« Last Edit: July 28, 2017, 11:46:23 AM by Aerendraca » Logged
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« Reply #2 on: July 30, 2017, 07:22:44 PM »

First, chose slim display. Second, chose single tablet.

1. Chose thin display with backlight hidden on the edges - standard for tablets and smaller screens.
There are also thick displays with light source are hidden on the back of LCD. Some of these models have "local dimming" - backlight are divided into sestions and controlled independently. That type of backlight makes display impossible to modify because thickness of backlight module.

2. You cannot connect two tablets to make one bigger. You can place two tablets close but there bust be small gap between. If no, interferences between tablets will occurs.
If You want to draw on half of display and have images, toolbars, settings, etc on second half - OK. If You want to draw in the middle - forget about it.

Any errors in spelling, tact or fact are transmission errors.

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« Reply #3 on: July 31, 2017, 04:29:03 PM »

I would counsel going with the 27...

Builds with screen much bigger than the tablet active area (on all sides) tend to be remarkably jitter-free, as the T-Con board and the discontinuity added by the LCD borders can be kept out of the way. (this uses an Intuos 4) (this uses an Intuos 2)

On the other hand, as Ertew notes, the best cover for a 40" 4k is using the two digitizer placed verticals, with a "respect band" between their active areas (even in the best case scenario, you can't go below the width of one "digitizer border" of distance between the two, by overlapping a pcb to the other, with in the middle a grounded metal strip to intercept the mutual interferences; in the worse case, the "side band" interferences are strong enough that not only no overlap of the PCBs is possible, but rather the boards must be kept completely separated).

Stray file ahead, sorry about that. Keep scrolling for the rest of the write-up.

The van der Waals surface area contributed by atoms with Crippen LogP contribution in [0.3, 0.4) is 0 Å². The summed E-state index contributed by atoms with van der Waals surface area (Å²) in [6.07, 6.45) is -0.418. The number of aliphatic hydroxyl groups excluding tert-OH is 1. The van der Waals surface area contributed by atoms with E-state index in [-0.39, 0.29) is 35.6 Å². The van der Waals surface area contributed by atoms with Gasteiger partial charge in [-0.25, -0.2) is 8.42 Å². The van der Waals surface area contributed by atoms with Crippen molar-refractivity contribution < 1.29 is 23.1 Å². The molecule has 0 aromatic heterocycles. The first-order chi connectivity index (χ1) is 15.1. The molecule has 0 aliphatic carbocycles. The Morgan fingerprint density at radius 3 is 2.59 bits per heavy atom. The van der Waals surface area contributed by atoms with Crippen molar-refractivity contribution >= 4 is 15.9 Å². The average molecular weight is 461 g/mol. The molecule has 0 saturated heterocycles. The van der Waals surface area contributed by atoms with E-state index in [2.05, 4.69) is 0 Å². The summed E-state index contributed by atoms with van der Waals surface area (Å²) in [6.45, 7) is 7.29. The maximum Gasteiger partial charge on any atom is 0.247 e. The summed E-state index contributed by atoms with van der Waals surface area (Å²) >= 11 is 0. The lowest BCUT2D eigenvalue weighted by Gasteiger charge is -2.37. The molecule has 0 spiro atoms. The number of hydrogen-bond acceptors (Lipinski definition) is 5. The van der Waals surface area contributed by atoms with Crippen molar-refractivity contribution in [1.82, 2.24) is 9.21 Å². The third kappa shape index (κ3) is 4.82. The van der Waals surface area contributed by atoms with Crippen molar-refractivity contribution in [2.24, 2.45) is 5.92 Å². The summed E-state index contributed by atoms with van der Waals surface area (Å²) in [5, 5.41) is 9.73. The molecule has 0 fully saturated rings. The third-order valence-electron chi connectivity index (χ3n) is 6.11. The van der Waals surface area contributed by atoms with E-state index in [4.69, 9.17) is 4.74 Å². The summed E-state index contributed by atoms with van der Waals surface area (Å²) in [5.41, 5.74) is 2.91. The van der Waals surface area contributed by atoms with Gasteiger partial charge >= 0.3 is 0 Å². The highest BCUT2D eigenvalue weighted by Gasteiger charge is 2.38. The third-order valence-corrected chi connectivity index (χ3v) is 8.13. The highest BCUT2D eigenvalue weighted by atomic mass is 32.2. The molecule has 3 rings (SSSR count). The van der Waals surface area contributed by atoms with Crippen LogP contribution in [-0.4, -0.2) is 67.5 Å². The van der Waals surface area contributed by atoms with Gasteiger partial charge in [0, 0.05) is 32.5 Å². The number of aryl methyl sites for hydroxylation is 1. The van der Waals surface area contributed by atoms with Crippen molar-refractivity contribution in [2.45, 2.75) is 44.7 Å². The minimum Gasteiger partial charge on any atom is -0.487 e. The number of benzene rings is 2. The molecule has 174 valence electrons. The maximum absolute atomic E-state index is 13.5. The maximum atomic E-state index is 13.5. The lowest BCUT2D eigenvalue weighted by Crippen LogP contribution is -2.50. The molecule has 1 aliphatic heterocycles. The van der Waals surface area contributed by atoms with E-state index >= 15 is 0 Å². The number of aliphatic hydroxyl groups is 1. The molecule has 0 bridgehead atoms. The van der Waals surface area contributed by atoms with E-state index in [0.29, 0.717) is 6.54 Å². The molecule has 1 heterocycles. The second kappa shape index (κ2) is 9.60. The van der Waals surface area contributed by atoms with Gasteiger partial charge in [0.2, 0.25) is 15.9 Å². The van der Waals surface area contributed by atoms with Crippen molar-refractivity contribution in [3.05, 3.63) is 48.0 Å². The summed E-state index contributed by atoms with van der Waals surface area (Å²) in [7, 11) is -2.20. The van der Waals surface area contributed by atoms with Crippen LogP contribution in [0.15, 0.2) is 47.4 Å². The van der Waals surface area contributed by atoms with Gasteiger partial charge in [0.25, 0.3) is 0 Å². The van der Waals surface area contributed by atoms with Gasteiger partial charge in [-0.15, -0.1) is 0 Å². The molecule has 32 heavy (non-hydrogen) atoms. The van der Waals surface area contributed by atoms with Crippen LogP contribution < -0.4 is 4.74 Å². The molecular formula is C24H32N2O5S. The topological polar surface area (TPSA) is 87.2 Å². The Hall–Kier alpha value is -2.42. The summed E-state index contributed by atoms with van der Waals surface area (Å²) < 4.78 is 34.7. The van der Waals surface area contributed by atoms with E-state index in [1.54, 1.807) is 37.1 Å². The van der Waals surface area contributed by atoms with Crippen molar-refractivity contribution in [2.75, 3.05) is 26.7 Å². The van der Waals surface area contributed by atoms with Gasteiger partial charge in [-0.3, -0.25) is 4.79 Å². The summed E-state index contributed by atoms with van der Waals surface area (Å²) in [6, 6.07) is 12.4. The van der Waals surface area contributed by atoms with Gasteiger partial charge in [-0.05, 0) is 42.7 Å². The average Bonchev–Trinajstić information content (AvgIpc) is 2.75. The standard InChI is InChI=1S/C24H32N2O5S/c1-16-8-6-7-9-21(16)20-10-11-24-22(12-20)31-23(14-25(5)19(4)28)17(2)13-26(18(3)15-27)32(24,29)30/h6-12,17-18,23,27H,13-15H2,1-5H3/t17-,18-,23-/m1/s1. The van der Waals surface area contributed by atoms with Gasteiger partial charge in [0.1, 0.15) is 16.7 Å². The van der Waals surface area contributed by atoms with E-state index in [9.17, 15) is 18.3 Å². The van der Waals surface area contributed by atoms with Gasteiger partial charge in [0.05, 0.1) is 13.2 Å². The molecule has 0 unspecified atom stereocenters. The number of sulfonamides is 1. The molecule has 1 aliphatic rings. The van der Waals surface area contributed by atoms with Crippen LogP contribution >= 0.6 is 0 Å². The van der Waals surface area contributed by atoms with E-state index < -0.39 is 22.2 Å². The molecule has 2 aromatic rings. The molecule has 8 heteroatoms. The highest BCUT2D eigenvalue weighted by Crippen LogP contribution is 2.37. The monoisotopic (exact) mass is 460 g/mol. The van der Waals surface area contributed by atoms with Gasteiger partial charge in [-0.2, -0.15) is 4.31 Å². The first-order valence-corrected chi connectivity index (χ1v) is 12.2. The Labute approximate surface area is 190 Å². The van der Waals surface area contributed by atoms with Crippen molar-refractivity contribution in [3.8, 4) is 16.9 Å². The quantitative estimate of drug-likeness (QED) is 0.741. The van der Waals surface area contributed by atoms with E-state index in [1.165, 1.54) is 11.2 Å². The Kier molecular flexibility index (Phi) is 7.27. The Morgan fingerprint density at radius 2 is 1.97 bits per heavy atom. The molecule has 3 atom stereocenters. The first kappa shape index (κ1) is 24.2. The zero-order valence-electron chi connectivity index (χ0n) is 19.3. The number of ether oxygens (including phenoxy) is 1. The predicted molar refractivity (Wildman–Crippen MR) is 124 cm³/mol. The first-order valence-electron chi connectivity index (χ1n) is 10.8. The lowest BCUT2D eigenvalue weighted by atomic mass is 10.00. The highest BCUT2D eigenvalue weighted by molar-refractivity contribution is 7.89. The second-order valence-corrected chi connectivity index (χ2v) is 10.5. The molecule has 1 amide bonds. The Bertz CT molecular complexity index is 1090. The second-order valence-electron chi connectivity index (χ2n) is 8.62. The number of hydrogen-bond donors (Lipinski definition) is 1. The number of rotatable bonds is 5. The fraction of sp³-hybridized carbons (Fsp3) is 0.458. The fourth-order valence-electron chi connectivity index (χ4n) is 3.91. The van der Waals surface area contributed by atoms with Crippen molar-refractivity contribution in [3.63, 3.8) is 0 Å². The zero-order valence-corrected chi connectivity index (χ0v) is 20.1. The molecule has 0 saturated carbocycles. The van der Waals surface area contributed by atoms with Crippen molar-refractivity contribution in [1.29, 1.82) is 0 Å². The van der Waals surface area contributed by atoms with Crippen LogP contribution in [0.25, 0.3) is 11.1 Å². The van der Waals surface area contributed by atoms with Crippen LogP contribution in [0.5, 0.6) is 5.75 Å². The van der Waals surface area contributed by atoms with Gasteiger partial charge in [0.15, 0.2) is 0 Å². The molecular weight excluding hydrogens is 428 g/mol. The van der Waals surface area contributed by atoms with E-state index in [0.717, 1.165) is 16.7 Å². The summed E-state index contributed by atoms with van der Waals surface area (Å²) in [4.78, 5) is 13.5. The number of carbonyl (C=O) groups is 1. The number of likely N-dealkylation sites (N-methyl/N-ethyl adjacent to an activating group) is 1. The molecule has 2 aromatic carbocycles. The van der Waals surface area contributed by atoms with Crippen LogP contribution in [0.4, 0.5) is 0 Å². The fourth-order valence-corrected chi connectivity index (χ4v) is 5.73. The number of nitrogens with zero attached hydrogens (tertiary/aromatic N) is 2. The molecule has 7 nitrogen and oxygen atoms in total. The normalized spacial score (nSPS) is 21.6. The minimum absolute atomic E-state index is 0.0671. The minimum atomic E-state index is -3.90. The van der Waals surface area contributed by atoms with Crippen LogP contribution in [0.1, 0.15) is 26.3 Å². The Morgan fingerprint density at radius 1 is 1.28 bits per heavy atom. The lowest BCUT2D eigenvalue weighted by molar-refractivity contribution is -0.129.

In this configuration, the screen is only slightly taller than the boards active areas ( by half an inch), which means that the T-Con board would lay directly above some the digitizer antennas, who would pick up its em fields (and RF-Cage would be needed almost for sure) and -thus - add jitter.

The "dead area" in the middle is not avoidable, and means that one must chose one of the two sides as "drawing area", and leave the other for palettes and auxiliary windows.

Now, I use two builds in a similar way -  a slightly jittery 21.5" as main drawing board, and a pretty precise 9.7" on its right side as palette screen.

The two screens are separated by about 6 cm of distance  (2,5") -  and it is already a bit of a bother.

More importantly, even if I sometimes desire to place them together in a single case, the truth is that I still rather have the small one able to be tilt in my direction, and so reduce perspective aberration and parallax when my head is above the drawing screen, rather than a more elegant, flusher (but, actually, less functional) solution.

- Truth is, it already is a bit distant from my drawing station as it is.

In a 40" with digitizers as near as possible, the situation would be similar but there also would be no way to tilt half of the screen in the user's direction.    

As for placing the two digitizers near the LCD borders, with only one big "dead area" in centre...

if 2" are already a bother, 10" would be unbearable.

In conclusion, while the 40" would look amazing, I am not sure that drawing on it would be all that fun.

Note: edited for slight orthography and language fixes.
« Last Edit: August 01, 2017, 12:47:48 AM by DaBotz » Logged